Pepsico's Attempts To Save The Environment
No matter where you are or who you are, there’s a bigger chance, than not, that you have eaten Lay's at least once in your life. And if you were born and brought up in India, then maybe you’ve had Kurkure a bunch of times as well. And if you’ve grown up eating these, you will also remember how our parents used to urge us to not eat too much of it as it was supposed to be unhealthy. Well, that’s all going to change now.
PepsiCo announced on July 18th that it’s going to change its strategies regarding flavours, packaging and communication. It is doing so to retain it’s over 45% share over the Indian salt-snacking industry (which itself amounts to about 14,000 crore rupees). So what exactly are these new strategies? Let’s take a look.
Snack Category Vice-President said that PepsiCo will reduce 5% to 25% sodium across popular variants of Lay’s and Kurkure and aims at reducing sodium across the foods portfolio to 75% by 2025. They did this in order to meet the expectations of changing health concerns.
One of their other agendas to meet by 2025 is to reduce the carbon footprint on the environment by a significant amount. Not only are they resizing their packs (the Kurkure 5 rupee pack size went down by 6% after the Maharashtra plastic ban), but are also working towards using 100% compostable packs for their products. So by the 4th quarter of this year, PepsiCo will supposedly have fully compostable packing for their salt-based snacks.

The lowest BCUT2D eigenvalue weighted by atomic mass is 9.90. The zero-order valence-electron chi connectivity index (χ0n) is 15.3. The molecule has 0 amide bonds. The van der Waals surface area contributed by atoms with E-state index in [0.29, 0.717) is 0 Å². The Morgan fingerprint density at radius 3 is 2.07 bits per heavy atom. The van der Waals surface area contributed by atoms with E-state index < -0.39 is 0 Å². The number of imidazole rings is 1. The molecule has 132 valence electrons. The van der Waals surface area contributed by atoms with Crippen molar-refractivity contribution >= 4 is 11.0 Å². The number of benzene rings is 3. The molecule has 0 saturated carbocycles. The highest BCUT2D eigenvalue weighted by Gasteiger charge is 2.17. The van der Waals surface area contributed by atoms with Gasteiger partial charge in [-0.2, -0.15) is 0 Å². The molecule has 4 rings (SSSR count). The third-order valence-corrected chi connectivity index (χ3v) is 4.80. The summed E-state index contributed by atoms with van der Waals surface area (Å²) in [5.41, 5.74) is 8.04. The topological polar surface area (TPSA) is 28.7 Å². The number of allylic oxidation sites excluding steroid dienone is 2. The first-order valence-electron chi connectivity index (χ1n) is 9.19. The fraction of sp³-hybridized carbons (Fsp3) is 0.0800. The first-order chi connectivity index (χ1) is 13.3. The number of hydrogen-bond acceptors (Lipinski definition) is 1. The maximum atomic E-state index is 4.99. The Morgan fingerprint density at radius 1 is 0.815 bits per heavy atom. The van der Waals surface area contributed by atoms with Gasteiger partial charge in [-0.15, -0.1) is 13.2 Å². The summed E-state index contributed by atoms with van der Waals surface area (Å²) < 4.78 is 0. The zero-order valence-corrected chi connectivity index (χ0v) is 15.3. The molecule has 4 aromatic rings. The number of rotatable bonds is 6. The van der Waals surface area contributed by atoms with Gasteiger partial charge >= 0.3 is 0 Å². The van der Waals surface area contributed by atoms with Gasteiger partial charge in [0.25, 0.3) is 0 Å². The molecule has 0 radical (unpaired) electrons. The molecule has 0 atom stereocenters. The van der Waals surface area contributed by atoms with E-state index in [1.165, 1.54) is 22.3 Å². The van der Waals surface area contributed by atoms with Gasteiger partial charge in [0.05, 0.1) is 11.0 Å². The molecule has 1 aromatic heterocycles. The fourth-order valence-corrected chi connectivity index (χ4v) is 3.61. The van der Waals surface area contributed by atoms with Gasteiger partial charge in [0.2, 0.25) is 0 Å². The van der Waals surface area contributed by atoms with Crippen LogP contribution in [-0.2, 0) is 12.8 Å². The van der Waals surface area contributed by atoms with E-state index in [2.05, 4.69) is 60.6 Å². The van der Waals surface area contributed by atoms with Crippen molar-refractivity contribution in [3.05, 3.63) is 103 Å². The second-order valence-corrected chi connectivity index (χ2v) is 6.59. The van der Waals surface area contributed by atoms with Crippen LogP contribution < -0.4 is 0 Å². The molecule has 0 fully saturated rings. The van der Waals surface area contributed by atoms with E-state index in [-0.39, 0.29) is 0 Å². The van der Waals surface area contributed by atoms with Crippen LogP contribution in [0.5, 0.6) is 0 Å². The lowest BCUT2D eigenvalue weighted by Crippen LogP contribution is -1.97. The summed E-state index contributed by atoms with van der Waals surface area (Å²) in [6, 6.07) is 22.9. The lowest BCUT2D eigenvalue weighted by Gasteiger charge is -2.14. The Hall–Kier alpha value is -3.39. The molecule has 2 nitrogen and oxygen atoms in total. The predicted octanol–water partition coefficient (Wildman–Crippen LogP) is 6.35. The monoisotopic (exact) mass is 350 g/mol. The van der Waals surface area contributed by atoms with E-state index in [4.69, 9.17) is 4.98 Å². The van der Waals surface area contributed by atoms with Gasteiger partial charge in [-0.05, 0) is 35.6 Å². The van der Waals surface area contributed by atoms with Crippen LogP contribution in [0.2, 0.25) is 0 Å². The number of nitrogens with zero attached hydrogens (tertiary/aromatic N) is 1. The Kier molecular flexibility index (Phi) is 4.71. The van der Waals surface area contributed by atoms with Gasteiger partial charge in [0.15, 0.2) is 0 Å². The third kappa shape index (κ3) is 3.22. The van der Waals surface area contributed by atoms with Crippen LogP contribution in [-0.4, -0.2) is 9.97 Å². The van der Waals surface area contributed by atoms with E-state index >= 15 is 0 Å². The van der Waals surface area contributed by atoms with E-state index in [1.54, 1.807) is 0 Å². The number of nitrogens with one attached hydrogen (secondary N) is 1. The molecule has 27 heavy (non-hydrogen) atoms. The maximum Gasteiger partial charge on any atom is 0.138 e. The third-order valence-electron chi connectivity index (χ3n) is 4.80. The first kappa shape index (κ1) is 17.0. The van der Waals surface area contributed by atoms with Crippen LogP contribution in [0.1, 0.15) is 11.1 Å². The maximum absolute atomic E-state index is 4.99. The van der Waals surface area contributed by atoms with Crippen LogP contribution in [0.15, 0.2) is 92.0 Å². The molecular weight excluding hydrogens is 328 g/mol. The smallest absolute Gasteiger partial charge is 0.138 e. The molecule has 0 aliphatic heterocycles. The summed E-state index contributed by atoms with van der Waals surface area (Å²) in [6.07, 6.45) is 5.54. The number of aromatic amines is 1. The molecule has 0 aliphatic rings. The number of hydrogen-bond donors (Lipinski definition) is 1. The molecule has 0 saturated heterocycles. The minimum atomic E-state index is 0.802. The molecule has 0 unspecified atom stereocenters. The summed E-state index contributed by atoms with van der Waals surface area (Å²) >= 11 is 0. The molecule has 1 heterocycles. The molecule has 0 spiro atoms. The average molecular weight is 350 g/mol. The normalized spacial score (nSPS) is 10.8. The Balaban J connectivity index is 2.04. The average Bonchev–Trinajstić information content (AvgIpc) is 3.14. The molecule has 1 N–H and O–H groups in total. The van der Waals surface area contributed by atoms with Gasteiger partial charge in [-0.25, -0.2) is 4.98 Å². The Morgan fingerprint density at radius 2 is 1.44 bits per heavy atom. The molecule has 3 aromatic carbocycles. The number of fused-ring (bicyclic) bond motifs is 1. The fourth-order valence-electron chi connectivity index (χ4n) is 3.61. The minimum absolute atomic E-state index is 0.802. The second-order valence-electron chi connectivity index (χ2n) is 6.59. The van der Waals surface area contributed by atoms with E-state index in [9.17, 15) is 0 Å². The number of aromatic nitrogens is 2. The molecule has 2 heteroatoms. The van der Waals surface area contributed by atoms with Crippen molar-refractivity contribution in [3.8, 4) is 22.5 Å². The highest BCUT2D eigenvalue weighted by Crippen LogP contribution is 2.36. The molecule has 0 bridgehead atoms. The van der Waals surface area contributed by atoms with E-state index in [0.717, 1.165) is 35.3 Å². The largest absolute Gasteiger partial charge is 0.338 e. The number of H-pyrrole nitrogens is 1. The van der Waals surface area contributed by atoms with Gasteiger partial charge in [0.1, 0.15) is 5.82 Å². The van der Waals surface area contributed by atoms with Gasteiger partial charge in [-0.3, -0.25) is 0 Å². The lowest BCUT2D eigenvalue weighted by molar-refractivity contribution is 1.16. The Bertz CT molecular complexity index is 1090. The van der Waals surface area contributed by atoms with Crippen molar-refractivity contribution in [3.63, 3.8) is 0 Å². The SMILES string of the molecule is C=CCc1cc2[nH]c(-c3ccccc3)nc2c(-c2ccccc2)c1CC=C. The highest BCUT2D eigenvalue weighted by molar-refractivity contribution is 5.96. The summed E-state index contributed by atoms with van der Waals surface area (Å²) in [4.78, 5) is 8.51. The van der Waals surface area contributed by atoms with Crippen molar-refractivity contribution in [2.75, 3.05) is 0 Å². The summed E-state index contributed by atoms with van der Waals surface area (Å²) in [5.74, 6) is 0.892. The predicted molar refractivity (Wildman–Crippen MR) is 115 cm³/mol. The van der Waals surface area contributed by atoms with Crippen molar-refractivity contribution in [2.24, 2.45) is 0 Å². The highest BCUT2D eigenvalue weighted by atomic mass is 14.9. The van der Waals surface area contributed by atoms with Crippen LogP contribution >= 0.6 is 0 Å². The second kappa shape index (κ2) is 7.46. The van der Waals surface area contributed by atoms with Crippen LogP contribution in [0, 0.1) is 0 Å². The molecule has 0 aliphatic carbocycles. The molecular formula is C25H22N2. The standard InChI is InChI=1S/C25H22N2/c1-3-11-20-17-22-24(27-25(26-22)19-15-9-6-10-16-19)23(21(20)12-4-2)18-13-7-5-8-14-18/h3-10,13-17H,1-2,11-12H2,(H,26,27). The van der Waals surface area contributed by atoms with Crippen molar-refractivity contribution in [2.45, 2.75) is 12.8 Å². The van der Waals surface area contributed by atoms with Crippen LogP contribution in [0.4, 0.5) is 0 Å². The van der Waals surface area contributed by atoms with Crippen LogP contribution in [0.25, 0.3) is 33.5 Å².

On the recycling front, they have initiated a film-to-fuel project at our Pune plant to convert all plastic film waste from the packaging process into fuel.
That will help with the carbon footprint, sure. But what about the air pollution that will be caused by the fuel? It’s not the cleanest energy but it’s something.
There are some other changes that the company is going to make in the food composition, in relation to the regions as well. For example, the recipe for the Magic Masala Flavor as well as the Spanish Tomato flavour has been tweaked slightly according to what region it’s being sold in. So the food will be a little spicier in North India, while it’ll be a bit sweeter in the South.
While the initiative regarding the sodium seems like it stems from public concern, their attempt towards reducing their carbon footprint seems like it started from the government’s decision to ban plastic. Either way, both the new changes work out in our favour. It’s high time that all the companies in India take to environment-friendly packaging by following PepsiCo’s footsteps because our future can only be saved by our actions.
Even though Pepsico's attempt at reducing plastic can very well be a marketing stunt, they are doing a good enough job for now. If they act upon their plastic fridge bottles as well, they have definitely convinced us. We can go as far doing a free promotional campaign for them Do you think the government should be putting more pressure on industries like these to reduce our overall carbon footprint? Let us know in the comments section below.